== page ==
November 91 - Opinion - Apologia Windowia
Opinion - Apologia Windowia
Recently, I resigned from the
MacApp 3 beta program, and canceled my subscription to MacApp.Tech$. I had begun working
on a project using Microsoft Windows, and with all I needed to learn on that platform, I simply
didn't have the bandwidth to keep up with MacApp as well.
Since then, there's been a surprisingly large amount of interest in what led me to
"abandon MacApp to do Windows programming." I'd like to present my case before I get
cornered by some torch-lit mob with scythes and pitchforks.
First, let me set the record straight: I haven't abandoned the Mac; it's still my
platform of choice. I will be returning to it within a year or two.
But I can see the writing on the wall, and it says that-like it or not-Microsoft Windows
is here to stay. I am working with Windows now because it will put me in a good position to
address issues related to multi-platform, single-source software development, which is a
passion of mine. Besides, have you seen what experienced Windows programmers are making
these days? (I've heard that Donald Trump is taking up Windows programming to make ends
Second-and let me be clear on this-Windows sucks. I mean it's really, really bad.
However, it's getting better so fast, it's frightening. Windows 3.0 was vastly better than
Windows 2.x; Windows 3.1 should really be called Windows 4.0, it's so much better; Win32 and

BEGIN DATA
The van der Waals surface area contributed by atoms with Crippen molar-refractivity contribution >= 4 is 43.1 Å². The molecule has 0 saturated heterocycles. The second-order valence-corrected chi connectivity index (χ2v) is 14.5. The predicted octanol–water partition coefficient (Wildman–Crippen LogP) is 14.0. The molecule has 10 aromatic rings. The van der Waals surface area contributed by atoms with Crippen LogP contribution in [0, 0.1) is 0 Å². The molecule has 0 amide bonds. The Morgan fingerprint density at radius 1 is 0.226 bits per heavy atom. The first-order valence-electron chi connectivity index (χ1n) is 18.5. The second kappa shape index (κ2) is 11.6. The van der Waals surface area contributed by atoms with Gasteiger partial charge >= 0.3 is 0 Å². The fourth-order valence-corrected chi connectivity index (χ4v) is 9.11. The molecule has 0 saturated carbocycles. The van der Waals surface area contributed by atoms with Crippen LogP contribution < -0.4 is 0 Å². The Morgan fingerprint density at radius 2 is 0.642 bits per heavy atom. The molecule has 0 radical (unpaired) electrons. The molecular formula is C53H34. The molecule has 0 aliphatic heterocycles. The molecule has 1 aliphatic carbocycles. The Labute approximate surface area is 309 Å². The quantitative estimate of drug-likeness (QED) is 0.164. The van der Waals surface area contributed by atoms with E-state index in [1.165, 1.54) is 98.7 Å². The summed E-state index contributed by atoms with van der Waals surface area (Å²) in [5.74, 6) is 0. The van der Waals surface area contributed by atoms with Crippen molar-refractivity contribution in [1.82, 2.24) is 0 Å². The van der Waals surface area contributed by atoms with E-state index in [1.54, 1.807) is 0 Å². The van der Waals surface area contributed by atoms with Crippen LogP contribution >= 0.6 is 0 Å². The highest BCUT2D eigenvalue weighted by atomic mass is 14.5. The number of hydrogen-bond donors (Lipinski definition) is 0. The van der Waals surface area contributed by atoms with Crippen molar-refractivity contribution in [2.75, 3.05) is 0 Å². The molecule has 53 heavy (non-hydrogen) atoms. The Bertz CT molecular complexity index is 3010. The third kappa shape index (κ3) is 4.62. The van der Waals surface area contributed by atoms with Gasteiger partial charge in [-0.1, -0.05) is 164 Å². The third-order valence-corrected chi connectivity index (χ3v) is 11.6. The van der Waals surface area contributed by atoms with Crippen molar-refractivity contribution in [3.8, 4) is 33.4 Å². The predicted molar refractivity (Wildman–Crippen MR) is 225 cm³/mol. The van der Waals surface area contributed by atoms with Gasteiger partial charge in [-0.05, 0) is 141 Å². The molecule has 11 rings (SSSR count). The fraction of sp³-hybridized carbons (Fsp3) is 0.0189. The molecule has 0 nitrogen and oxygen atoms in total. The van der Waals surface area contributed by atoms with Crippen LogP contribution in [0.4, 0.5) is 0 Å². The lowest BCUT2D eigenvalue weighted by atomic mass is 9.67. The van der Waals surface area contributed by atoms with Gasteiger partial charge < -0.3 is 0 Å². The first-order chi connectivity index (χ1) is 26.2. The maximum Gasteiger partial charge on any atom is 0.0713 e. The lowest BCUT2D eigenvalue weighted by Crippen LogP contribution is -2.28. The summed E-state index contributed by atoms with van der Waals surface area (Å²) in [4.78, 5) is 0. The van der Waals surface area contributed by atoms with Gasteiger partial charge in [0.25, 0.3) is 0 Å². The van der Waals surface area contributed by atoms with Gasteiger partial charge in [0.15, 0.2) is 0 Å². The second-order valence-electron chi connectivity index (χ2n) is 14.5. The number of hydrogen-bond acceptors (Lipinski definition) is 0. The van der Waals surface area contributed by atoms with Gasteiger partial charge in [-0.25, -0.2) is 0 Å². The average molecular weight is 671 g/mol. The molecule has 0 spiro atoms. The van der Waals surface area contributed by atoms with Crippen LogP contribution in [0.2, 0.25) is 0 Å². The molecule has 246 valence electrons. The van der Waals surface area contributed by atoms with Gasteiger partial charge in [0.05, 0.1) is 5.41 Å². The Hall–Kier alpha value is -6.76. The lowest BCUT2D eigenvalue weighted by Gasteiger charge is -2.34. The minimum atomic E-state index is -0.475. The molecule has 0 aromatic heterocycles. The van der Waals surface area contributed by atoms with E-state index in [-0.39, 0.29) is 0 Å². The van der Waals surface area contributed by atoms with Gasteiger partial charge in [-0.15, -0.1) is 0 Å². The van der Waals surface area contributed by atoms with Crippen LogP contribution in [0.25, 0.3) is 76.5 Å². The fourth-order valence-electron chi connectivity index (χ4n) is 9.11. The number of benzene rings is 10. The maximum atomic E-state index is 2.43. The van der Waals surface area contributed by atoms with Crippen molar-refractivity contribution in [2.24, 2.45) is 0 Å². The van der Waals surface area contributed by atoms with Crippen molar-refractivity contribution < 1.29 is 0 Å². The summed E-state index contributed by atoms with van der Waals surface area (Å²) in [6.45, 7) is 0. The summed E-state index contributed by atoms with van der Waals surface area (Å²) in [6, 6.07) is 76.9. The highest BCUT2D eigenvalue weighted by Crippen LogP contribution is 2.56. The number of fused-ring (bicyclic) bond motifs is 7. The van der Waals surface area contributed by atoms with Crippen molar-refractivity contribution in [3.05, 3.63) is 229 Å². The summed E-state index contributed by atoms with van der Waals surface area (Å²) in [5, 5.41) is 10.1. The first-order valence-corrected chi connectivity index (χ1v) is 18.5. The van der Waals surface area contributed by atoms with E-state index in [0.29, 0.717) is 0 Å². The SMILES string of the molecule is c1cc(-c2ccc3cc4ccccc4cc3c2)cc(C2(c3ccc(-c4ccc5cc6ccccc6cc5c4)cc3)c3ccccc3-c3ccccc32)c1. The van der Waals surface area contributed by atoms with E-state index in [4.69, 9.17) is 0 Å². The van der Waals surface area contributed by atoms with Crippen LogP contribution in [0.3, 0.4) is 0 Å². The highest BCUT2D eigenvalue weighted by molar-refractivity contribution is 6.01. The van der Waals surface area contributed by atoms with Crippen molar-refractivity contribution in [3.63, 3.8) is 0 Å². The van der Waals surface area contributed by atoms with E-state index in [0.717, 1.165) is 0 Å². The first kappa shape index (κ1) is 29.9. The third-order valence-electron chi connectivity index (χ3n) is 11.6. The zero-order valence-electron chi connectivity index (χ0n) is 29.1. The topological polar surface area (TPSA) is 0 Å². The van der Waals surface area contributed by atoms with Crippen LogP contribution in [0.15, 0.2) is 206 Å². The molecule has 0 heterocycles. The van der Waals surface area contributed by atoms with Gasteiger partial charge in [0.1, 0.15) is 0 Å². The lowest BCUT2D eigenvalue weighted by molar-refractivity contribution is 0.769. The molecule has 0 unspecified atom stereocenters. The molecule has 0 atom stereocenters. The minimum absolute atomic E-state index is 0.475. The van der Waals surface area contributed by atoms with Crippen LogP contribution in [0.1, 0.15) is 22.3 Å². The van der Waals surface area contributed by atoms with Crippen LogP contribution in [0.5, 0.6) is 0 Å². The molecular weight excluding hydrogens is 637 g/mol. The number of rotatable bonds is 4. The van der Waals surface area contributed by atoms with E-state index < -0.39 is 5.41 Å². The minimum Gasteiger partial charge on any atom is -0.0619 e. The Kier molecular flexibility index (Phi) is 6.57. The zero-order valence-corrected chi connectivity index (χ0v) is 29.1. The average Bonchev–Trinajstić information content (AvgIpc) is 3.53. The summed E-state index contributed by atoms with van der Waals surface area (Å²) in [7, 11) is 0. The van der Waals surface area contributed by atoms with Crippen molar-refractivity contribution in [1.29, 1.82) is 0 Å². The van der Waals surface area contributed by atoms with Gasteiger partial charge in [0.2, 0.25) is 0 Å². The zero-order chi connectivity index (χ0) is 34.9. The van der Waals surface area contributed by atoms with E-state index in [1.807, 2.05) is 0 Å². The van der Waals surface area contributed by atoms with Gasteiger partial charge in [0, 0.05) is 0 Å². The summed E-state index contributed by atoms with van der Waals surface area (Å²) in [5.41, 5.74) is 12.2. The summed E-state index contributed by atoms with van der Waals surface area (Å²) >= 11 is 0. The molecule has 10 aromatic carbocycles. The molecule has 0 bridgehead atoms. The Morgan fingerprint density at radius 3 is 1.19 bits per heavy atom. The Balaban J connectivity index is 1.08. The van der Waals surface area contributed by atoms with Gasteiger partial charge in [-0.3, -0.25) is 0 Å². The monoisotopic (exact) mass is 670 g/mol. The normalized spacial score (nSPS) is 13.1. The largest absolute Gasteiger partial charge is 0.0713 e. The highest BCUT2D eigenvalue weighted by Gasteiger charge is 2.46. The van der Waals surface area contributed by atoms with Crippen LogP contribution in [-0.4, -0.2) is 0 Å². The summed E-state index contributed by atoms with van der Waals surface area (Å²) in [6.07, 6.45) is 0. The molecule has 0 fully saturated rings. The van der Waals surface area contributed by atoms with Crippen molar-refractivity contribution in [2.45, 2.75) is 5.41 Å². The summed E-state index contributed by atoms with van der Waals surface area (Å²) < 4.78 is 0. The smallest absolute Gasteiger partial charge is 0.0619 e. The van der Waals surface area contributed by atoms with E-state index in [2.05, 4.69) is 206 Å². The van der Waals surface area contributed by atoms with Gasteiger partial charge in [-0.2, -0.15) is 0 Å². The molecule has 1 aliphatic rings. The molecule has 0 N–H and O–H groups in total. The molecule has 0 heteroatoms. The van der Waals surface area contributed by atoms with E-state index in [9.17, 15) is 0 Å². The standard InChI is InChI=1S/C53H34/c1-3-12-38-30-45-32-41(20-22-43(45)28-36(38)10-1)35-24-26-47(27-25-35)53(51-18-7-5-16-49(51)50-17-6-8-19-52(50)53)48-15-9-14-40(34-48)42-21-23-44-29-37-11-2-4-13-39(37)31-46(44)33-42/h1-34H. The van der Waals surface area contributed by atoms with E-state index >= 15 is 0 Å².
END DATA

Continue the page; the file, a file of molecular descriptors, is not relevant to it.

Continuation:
Microsoft's New Technology (NT) operating system are slated for release sometime next year.
Microsoft isn't exactly famous for its vision or its craftsmanship, but it could sell ice cubes to
Eskimos. And it has a heck of a lot of money to pour into making Windows a commercial
success. Windows, despite its obvious flaws, is going to be around for a long time.
When the Mac was first introduced, it was dismissed as a toy-and those who said so
were right! With its low-capacity floppies and cramped RAM, it wasn't suitable for serious
computing. Despite its flaws, it succeeded, because it gave its users something better than
anything they had used before. Windows is just like that-if you stipulate that "what its users
had used before" was DOS. That's Windows' greatest feature: that it's better than DOS.
Damning with faint praise, perhaps; but good enough to sell over five million copies so
far. Have you sold five million copies of anything lately?
Last, there's always the possibility-slim though it might be-that I might learn
something useful from Windows. (No-really!) I learned a bit of Latin in high school, and though
I no longer go around conjugating verbs in public, learning some Latin certainly improved my
English. Similarly, learning Windows may very well improve my general programming
abilities. If nothing else, it'll make me appreciate the Mac that much more.
So, I haven't emigrated to WindowsLand; I'm just a tourist. But I'd be happy to send
back the occasional postcard, sharing my experiences there-a sort of "Mac programmer's
journey into Windows land" travelogue. Let me know if you're interested.